Game Development Reference
In-Depth Information
if (_tileList[newIndex].letter != CrosswordTile.
EMPTY) _tileList[newIndex].dispatchEvent(new
MouseEvent(MouseEvent.CLICK));
break;
case Keyboard.LEFT:
newIndex = Math.max(selectedIndex - 1, (_selected
Tile.tileIndex.y * _puzzleWidth));
if (_tileList[newIndex].letter != CrosswordTile.
EMPTY) _tileList[newIndex].dispatchEvent(new
MouseEvent(MouseEvent.CLICK));
break;
case Keyboard.RIGHT:
newIndex = Math.min(selectedIndex + 1,
((_selectedTile.tileIndex.y+1) * _puzzleWidth)-1);
if (_tileList[newIndex].letter != CrosswordTile.
EMPTY) _tileList[newIndex].dispatchEvent(new
MouseEvent(MouseEvent.CLICK));
break;
case Keyboard.SPACE:
_selectedTile.dispatchEvent(new MouseEvent
(MouseEvent.CLICK));
break;
default:
_selectedTile.setAnswer(e);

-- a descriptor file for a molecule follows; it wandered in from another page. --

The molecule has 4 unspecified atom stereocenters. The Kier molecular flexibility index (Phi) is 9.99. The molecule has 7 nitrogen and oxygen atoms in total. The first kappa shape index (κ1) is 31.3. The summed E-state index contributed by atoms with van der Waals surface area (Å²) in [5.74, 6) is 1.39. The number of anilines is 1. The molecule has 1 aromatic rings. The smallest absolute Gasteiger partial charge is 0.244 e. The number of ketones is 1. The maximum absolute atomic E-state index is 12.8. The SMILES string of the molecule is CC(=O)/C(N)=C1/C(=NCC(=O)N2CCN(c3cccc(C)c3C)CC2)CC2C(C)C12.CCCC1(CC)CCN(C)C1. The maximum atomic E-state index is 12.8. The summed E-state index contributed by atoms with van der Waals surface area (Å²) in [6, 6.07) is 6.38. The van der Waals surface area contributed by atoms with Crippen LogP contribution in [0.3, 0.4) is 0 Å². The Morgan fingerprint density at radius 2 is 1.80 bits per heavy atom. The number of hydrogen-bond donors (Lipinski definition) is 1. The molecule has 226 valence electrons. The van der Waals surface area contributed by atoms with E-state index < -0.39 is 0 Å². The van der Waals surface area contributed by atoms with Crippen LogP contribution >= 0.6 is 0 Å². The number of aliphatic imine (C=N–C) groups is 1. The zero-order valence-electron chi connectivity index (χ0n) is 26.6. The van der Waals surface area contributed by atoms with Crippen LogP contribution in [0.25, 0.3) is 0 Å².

break;
}
}
The keyDown method is responsible for handling a few
different types of keyboard inputs. We employ a switch statement
to filter through the possible values for the key that was pressed.
In addition to responding to alphabetic key presses, we want to
give the player the ability to move between different tiles with the
arrow keys, as well as the ability to toggle between the across and
down words of the selected tile. For the arrow key input, if a tile
in the direction the player is attempting to move isn
tblacked
out, we simulate a mouse click by dispatching a new MouseEvent
from the tile. The result is that it
'
s as though the tile next to the
selected tile was clicked with the mouse and selectTile is called to
handle it. By simulating already existing functionality, we lessen
the possibility for bugs, since the logic on selection of words
based on tiles is centralized in one place. The same is true for
the space bar; when it is pressed it is as though the selected tile
was simply clicked again. For all other keys, we send the event
through the setAnswer method of the tile. If you recall, that
method knows how to filter for proper alphabetic inputs, so we
don
'
'
thavetoworryaboutthathere.
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